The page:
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Masquerade, mimicry and performativity: The staging of female identity in German literature around 1800Lanlan Xu
My dissertation focuses on the performativity of gender identity projected in German literary works around 1800. I focus on the one hand on definitions of essential femininity, and on the other hand, on the way these definitions are called into question through the strategies of masquerade, mimicry and gender performance. In Chapter one, I draw on concepts of masquerade, mimicry and gender performance developed by Riviere, Iragary, Bhabha and Butler and reflect on the tension between performativity of gender and race on the one hand and identity politics on the other hand. Theoretical texts on femininity by Humboldt, Hegel, Fichte and Kleist are then discussed to recapture the dominant gender discourse around 1800. Chapter two looks at three dramatic depictions of the Marat-assassin Charlotte Corday (by Zschokke, Senkenberg and Westphalen) and analyzes how the politically active women are received by their contemporaries. It shows that the adaption of a female masquerade is a tactic, whereby the female character is able to create for herself a position of authority within a male dominated power structure. Chapter three is concerned with the motif of "mimicry" and "passing" in the literary reception of the Haitian Revolution (Kleist's Die Verlobung in St. Domingo, Körner's Toni and Weißenthurn's Die Schwester St. Janvier). The double structure of a restrictive definition of gender and race and its subversion through mimetic practices implies the potential of mimicry as a strategy to resist as well as to reinforce the dominant modes of power. Chapter four investigates the theater as a possibility of escape from and resistance to normative gender and identity roles. It analyzes the figures of actresses in Goethe's Wilhelm Meisters Lehrjahre and Mereau's "Marie" as well as "Die Flucht nach der Hauptstadt " to emphasize the significance of performativity in the context of identity politics. This study addresses the construction of female identity as performative and illuminates the effects of masquerade, mimicry and gender performance within patriarchal societies. It explores the dialectic between possibility and impossibility that accompanies each literary attempt to challenge the essentialist notion of femininity.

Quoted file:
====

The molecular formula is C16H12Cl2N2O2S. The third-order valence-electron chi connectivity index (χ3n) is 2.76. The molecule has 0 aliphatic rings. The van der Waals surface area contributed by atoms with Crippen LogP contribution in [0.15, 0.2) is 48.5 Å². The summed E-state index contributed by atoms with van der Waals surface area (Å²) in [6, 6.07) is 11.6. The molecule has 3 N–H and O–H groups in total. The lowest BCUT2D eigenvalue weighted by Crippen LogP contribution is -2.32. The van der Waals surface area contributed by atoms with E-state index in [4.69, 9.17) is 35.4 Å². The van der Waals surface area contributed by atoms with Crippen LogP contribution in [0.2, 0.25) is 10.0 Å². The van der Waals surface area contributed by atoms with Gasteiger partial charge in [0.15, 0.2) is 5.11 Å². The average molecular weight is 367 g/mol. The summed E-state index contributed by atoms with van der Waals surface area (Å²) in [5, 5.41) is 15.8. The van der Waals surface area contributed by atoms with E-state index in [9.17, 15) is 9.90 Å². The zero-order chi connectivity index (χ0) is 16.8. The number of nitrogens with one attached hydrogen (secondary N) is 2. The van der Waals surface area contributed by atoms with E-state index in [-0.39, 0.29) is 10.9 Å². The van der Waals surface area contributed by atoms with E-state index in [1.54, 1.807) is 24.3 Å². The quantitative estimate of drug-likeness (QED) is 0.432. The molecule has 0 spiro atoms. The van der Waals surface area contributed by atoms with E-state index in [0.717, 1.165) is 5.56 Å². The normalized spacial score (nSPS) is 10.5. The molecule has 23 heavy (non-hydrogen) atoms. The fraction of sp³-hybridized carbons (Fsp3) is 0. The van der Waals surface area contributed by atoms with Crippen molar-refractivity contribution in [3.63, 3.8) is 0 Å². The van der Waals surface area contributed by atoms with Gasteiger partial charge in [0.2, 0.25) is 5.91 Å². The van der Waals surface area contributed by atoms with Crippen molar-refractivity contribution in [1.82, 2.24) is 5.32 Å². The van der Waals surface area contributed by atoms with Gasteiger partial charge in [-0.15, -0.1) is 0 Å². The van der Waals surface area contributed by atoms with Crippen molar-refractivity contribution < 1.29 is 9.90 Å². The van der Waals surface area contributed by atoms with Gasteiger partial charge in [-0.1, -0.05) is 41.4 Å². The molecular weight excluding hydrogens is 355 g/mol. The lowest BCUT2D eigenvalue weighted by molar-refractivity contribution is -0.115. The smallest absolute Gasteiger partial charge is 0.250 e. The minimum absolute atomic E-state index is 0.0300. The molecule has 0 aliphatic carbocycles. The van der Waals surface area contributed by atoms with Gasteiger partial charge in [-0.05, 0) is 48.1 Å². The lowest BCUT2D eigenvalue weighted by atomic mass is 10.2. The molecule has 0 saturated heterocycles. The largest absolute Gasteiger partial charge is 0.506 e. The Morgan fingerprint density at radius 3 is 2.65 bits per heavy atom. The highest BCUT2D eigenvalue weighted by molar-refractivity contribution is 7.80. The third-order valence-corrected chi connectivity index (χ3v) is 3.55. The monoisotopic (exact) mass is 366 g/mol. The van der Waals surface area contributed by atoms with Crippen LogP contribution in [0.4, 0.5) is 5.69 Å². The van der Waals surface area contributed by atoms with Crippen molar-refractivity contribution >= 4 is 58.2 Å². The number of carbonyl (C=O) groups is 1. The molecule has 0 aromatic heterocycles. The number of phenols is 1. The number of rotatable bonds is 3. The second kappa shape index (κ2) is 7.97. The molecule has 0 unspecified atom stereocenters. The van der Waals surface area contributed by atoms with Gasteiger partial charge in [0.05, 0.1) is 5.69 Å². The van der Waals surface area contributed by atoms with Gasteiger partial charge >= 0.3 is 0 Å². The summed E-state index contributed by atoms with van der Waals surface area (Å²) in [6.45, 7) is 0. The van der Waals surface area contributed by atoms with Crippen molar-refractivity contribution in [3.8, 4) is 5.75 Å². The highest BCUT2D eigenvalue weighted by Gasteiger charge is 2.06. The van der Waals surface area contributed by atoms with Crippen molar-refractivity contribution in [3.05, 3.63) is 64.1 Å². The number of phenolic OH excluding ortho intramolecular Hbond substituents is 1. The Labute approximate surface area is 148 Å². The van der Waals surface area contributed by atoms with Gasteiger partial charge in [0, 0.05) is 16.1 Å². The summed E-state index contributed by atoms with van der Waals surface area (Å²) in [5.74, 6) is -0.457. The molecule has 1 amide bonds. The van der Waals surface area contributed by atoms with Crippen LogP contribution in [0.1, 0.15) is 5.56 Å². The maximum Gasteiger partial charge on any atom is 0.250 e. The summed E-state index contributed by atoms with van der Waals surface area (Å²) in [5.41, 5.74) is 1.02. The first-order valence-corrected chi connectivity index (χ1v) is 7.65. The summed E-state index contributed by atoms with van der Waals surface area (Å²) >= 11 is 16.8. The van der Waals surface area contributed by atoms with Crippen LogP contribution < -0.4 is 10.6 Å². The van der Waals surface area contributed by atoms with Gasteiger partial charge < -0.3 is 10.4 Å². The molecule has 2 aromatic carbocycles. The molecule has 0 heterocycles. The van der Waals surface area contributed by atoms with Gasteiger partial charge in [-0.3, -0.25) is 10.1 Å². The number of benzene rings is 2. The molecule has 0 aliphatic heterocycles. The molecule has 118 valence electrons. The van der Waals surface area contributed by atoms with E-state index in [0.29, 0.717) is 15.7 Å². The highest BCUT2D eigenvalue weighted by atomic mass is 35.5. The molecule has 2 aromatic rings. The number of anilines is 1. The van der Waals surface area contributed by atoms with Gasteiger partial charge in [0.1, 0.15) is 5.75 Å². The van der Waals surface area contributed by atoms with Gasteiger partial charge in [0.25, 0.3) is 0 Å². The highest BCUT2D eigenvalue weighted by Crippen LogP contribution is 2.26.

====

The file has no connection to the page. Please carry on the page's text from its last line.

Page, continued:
Social sciences; Language, literature and linguistics; Female identity; Gender identity; German; Masquerade; Mimicry; Performativity; Germanic literature; Womens studies; Gender; 0733:Gender; 0311:Germanic literature; 0453:Womens studies
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